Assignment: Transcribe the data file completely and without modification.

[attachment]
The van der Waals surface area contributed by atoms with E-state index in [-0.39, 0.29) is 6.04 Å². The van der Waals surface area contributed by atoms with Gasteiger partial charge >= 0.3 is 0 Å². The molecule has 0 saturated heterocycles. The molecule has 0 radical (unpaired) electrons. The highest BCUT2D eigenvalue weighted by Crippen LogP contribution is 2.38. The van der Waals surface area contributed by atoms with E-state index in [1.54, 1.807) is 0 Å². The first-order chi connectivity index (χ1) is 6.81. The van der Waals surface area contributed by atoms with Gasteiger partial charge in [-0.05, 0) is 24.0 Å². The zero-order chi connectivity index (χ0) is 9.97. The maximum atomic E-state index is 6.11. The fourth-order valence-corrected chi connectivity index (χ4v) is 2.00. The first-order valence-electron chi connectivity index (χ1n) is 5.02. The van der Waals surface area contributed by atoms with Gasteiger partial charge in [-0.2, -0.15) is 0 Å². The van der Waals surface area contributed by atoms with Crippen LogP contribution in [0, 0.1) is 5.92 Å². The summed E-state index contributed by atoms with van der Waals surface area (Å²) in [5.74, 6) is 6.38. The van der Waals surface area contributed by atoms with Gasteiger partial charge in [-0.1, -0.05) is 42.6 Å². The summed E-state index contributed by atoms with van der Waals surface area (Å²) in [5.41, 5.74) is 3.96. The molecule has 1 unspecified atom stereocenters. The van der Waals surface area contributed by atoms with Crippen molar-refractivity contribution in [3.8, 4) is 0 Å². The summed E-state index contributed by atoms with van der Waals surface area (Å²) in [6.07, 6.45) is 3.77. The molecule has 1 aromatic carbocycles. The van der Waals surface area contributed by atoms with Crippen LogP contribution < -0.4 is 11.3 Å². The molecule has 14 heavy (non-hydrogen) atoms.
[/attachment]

The van der Waals surface area contributed by atoms with E-state index in [-0.39, 0.29) is 6.04 Å². The van der Waals surface area contributed by atoms with Gasteiger partial charge >= 0.3 is 0 Å². The molecule has 0 saturated heterocycles. The molecule has 0 radical (unpaired) electrons. The highest BCUT2D eigenvalue weighted by Crippen LogP contribution is 2.38. The van der Waals surface area contributed by atoms with E-state index in [1.54, 1.807) is 0 Å². The first-order chi connectivity index (χ1) is 6.81. The van der Waals surface area contributed by atoms with Gasteiger partial charge in [-0.05, 0) is 24.0 Å². The zero-order chi connectivity index (χ0) is 9.97. The maximum atomic E-state index is 6.11. The fourth-order valence-corrected chi connectivity index (χ4v) is 2.00. The first-order valence-electron chi connectivity index (χ1n) is 5.02. The van der Waals surface area contributed by atoms with Gasteiger partial charge in [-0.2, -0.15) is 0 Å². The van der Waals surface area contributed by atoms with Crippen LogP contribution in [0, 0.1) is 5.92 Å². The summed E-state index contributed by atoms with van der Waals surface area (Å²) in [5.74, 6) is 6.38. The van der Waals surface area contributed by atoms with Gasteiger partial charge in [-0.1, -0.05) is 42.6 Å². The summed E-state index contributed by atoms with van der Waals surface area (Å²) in [5.41, 5.74) is 3.96. The molecule has 1 unspecified atom stereocenters. The van der Waals surface area contributed by atoms with Crippen molar-refractivity contribution in [3.8, 4) is 0 Å². The summed E-state index contributed by atoms with van der Waals surface area (Å²) in [6.07, 6.45) is 3.77. The molecule has 1 aromatic carbocycles. The van der Waals surface area contributed by atoms with Crippen LogP contribution < -0.4 is 11.3 Å². The molecule has 14 heavy (non-hydrogen) atoms.